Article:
In this scenario, the organisation’s ability to integrate and create value from this capability (rather than conceive and build it) is likely to become the key competitive asset. Cross-functional working is a key enabler for this new competitive asset. Businesses that, for example, can rapidly make enterprise-level, optimised decisions based on the vast volumes of new customer data available (eg from the Internet of Things or Big Data) will have a key advantage over those that have access to these technologies but are not able to integrate them into the culture, ways of working and governance of the enterprise.

3. Building sustainable competitive advantage through End-to-End Capability

By its nature, a largely functional organisation design is not well-suited to addressing the complex nature of real-world markets and customers. It is clear that a combination of functional contributions are required to create the overall offering valued by the market.

Recent studies by Leinwand and Mainardi[1] on organisation design across major companies have explored this topic. They found that this ability to work seamlessly across functional boundaries was a major contributor to building a differentiated capability that consistently delivers superior market performance. This resonates when taken alongside the observations made in (1) and (2) above – the market increasingly demands flexible and holistic solutions and simply having the functionally-excellent components available is not sufficient if they are not well-integrated into the customer offering.

Leinwand and Meinardi cite several organisations who have mastered this capability (including Apple & IKEA) and how they apply this cross-functional capability to create customer value. A key benefit of this approach is that the unique and specific combination of structure, process, culture and tools is not easily copied and hence provides an important source of sustainable competitive advantage which not only recognises the importance of functional excellence but designs strong integration into the enterprise ways of working.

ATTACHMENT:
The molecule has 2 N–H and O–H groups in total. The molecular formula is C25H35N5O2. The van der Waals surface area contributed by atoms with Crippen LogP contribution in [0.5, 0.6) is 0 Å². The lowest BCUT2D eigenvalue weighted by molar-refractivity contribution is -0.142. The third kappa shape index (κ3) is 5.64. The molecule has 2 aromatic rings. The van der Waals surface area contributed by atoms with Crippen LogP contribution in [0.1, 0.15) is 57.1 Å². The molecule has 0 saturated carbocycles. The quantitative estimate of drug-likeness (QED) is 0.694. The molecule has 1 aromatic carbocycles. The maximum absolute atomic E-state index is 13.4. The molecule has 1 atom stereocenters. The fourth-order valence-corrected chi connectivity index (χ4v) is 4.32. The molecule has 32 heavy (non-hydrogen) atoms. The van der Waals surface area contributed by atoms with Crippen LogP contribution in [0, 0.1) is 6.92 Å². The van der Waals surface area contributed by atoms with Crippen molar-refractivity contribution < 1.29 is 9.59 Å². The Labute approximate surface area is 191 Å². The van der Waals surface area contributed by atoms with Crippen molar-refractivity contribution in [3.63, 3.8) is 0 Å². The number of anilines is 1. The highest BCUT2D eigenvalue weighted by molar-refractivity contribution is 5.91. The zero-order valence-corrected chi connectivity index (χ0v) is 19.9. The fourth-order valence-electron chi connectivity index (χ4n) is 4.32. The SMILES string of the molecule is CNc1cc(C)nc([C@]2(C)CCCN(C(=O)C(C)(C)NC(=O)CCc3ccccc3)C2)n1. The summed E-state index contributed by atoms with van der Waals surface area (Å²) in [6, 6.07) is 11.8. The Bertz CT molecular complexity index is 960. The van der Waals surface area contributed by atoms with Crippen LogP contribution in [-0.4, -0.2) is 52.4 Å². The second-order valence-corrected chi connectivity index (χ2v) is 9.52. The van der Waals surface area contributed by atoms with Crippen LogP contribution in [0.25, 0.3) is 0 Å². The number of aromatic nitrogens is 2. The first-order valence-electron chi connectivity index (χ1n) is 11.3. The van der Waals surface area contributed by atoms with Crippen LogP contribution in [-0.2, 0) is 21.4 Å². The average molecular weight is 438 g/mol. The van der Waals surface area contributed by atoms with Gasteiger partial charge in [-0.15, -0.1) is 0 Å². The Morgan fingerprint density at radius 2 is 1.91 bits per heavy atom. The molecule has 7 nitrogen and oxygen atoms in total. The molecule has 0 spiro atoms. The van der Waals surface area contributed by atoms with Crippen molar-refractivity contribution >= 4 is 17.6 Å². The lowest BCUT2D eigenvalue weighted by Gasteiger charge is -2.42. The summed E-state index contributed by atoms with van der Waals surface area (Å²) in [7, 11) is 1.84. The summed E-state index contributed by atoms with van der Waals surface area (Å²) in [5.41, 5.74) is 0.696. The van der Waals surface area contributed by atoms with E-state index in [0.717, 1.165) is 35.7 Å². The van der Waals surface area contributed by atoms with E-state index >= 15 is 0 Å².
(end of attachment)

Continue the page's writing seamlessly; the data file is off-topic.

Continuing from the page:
4. The emerging nature of teams

The size and diversity of teams has increased over the last 10 years. Technology has greatly enabled virtual working and is now commonplace in most organisations. Global businesses routinely form virtual teams with members from diverse geographical locations in addition to different business units or functions in order to leverage the insight, knowledge and capability required to address the challenge at hand. These teams are also able to engage key specialists around the organisation with the specific and deep capabilities required.

Whilst this ability to bring together key capabilities offers significant benefits, the inherent characteristics of these cross-functional teams also create challenges for effective collaborative working. These challenges have been studied extensively[2] and whilst tools and approaches to practically support such teams have been proposed, they are not routinely used.


A variety of factors are combining to create an increasing demand for deep and sustained cross-functional collaboration in organisations. This is often not fully supported by organisation design or culture and this presents a key challenge to businesses to evolve ways of working which simultaneously build world-class functional capability but critically can routinely integrate this into customer offerings to create sustainable competitive advantage.

[1] Leinwand & Mainardi, Strategy That Works (HBR Press, 2016)

[2] For example, Gratton & Erickson – Harvard Business Review, November 2007